“So when I left the Tribune to move back to my hometown of San Francisco, I wanted to go back to the type of photography that had interested me when I began photography, which was more portraiture and fine arts based. I decided to try my hand as a freelance portrait photographer, and started shooting for the local San Francisco magazines such as 7×7 Magazine and the San Francisco Chronicle’s Sunday Magazine. Those assignments allowed me to reinvent how I approached photography. And since these were San Francisco-based assignments, they almost always had something to do with food. The San Francisco Chronicle also hired me to regularly shoot recipes in their food studio, which allowed me to experiment further.
“One day 7×7 Magazine assigned me a cover shoot with Food Network celebrity chef Tyler Florence, who had recently moved to the Bay Area. I spent three days shooting with Tyler, which involved location portraiture, some light reportage of him on farms, and an afternoon of shooting recipes in his home kitchen. Tyler and I hit it off in those three days, and that eventually led to working with him directly. Since then, I’ve shot three cookbooks with him, and dozens of editorial assignments and commercial projects relating to him. This is where the baby food photography comes in. Tyler co-founded a baby food company called Sprout, and they called on me to shoot the packaging for their first set of products, which eventually led to shooting their entire catalog of products over a span of four years.”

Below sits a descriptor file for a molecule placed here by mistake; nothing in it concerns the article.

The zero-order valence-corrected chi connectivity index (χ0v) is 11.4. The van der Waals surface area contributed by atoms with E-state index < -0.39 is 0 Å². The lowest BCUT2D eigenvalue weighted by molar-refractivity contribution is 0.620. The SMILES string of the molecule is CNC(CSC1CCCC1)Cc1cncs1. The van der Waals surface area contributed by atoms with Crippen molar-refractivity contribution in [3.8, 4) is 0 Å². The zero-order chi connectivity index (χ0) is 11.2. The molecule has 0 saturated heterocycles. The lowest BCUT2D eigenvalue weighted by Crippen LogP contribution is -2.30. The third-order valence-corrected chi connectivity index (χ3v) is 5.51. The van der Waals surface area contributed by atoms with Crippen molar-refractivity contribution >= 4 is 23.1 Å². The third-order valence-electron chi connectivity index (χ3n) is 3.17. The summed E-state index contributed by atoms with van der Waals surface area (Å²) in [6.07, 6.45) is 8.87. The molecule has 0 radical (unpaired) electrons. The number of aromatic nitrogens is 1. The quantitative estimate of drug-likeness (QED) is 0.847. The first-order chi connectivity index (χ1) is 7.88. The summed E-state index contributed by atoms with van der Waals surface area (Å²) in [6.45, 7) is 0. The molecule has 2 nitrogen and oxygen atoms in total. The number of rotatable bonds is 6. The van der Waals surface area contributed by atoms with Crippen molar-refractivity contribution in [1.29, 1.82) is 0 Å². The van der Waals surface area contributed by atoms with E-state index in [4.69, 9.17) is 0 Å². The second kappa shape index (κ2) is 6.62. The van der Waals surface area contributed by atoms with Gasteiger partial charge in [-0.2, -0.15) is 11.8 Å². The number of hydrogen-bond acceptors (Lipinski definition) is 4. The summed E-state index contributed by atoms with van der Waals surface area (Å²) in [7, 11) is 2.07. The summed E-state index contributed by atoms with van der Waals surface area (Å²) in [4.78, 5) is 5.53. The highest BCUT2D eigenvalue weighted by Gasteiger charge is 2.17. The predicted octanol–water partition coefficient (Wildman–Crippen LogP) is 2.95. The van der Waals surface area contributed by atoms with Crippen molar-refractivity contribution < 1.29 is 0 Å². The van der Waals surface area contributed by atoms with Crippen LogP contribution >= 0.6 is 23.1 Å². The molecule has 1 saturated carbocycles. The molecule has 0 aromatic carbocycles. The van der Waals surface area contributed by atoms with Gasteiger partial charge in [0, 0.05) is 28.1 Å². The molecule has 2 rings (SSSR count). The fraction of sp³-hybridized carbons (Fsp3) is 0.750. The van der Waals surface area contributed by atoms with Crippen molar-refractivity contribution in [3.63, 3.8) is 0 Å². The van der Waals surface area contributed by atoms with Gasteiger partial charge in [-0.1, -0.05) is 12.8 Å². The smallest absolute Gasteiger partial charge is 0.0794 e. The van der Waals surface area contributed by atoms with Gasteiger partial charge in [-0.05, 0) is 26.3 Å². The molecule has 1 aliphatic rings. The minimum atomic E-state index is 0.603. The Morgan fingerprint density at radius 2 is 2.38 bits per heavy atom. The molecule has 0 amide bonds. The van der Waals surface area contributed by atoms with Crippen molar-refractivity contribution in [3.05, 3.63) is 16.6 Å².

How did you go about establishing yourself as a food photographer?